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The BBC's Samantha Simmonds
"If convicted, two of the defendants face the death penalty"
 real 56k

The BBC's Rob Watson in New York
"Extraordinary measures have been put in place for the trial."
 real 28k

Tuesday, 6 February, 2001, 01:27 GMT
Embassy bombing trial 'unfair'
Kenya bomb
The bomb in Nairobi killed 213 people
Defence lawyers in the trial of four men accused of bombing the US embassies in Kenya and Tanzania have said that their clients are being prosecuted unfairly.

They claimed the men were on trial simply because of their association with Islamic militant Osama bin Laden.


All four defendants entered into an illegal agreement to work with Osama bin Laden and others to kill Americans anywhere in the world they can be found

Prosecutor Paul Butler
The twin blasts in 1998 killed 224 people, including 12 Americans, and wounded thousands of others, as well as sparking retaliatory US missile strikes on targets in Afghanistan and Sudan.

Prosecutors accuse the four of conspiring with Mr bin Laden, who they say ordered the bombings as part of a global conspiracy targeting Americans.

All four defendants, two of whom face the death penalty if convicted, have entered not guilty pleas.

Illegal agreement

"The story about to unfold before you is long, complicated and chilling," prosecutor Paul Butler said in his opening statement.


The evidence will not show all the pieces of the puzzle

Defence lawyer
He told the jury: "All four defendants entered into an illegal agreement to work with Osama bin Laden and others to kill Americans anywhere in the world they can be found."

But defence lawyers said that evidence was scant.

"The evidence will not show all the pieces of the puzzle," Sam Schmidt, the lawyer for defendant Wadih El-Hage, said.

He added there was nothing to suggest that his client participated in the embassy bombings.

He acknowledged that Mr Hage had worked as a personal secretary to Mr bin Laden, but said that he was not part of the wealthy exile's inner circle.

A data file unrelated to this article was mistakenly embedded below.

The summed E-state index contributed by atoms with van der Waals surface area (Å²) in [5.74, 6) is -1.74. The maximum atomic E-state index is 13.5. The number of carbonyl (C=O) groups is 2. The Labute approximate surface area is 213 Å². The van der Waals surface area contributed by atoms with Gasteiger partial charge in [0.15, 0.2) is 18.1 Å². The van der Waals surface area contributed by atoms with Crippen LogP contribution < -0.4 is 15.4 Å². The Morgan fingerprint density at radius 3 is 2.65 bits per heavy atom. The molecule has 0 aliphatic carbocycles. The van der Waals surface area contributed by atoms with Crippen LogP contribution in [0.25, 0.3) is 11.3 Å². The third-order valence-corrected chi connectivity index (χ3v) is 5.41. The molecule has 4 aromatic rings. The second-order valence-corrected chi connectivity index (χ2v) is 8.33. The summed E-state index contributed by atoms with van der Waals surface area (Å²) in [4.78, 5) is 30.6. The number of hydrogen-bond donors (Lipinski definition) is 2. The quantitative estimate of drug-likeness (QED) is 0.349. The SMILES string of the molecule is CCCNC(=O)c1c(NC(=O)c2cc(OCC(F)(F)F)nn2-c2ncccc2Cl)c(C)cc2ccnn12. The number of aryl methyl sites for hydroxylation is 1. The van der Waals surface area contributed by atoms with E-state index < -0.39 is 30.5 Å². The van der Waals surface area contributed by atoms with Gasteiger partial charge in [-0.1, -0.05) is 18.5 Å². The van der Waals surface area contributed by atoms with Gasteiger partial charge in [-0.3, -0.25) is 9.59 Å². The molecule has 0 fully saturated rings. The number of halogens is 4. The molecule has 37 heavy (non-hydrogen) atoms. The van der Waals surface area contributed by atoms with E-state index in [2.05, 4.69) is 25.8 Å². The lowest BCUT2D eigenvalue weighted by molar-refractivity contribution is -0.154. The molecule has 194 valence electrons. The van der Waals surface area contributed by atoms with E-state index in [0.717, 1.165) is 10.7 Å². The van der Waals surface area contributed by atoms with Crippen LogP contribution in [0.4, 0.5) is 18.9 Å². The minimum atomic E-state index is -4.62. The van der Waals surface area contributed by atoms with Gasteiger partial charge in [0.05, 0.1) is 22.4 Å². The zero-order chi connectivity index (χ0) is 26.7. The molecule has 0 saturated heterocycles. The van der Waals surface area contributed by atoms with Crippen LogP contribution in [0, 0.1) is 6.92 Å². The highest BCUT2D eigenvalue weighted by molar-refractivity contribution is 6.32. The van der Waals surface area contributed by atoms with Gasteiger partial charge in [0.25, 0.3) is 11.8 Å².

"He was a businessman. He was only related to bin Laden as a businessman," Mr Schmidt said.

Defence lawyer Jeremy Schneider said that his client, Khalfan Khamis Mohamed, had no knowledge of the plot despite mixing explosives for the Tanzanian blast.

The accused

More than 100 witnesses from six countries are scheduled to testify in the trial.

Twelve jurors were chosen last Thursday. Six others are on standby in case any drop out.

The four accused are:

  • Khalfan Khamis Mohamed, 27, a Tanzanian, accused of conspiracy and murder in the Dar es Salaam bombing. He faces the death penalty if convicted.

  • Mohamed Rashid Daoud al Owhali, 23, a Saudi, charged with conspiracy and murder in the embassy bombings. Accused of throwing a grenade at US embassy guards in Nairobi. He too faces the death penalty if convicted.

  • Wadih el Hage, 40, a Lebanon-born US citizen, accused of conspiracy, but not direct involvement, in the bombings. Faces life in prison if convicted.

  • Mohamed Sadeek Odeh, 35, of Jordan, accused of helping plan the bombing in Kenya. He too faces life in prison if convicted.

A fifth defendant, Mamdouh Mahmud Salim, will be tried separately after he attacked a prison guard last November during one of the court hearings.

Osama bin Laden
Bin Laden: Still on America's most wanted list
Three other suspects are awaiting extradition proceedings in Britain. Another defendant, former US army sergeant Ali Mohamed, 48, has already pleaded guilty, and prosecutors are using his testimony in the case.

Prosecutors have charged a total of 22 men in connection with the bombings.

Mr bin Laden, the alleged mastermind, is one of 13 still at large.

'Kill Americans'

He is believed to be living in Afghanistan under the protection of the ruling Taleban Islamist militia.

The indictment names him as the leader of an "international terrorist group" called Al Qaeda (the Base), which it says is "dedicated to opposing non-Islamic governments with force and violence".

Prosecutors say he endorsed a fatwah, or religious decree, telling Muslims to kill Americans - including civilians - anywhere in the world.

The trial, which is taking place in the heavily-guarded Manhattan federal court, is expected to last many months.

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See also:

20 Dec 00 | South Asia
Who is Osama bin Laden?
06 Feb 01 | South Asia
Taleban deny Bin Laden re-think
03 Nov 00 | South Asia
US Bin Laden demand rejected
17 May 00 | Americas
Clinton accuses bin Laden
09 Oct 98 | Americas
Three deny embassy bomb murders
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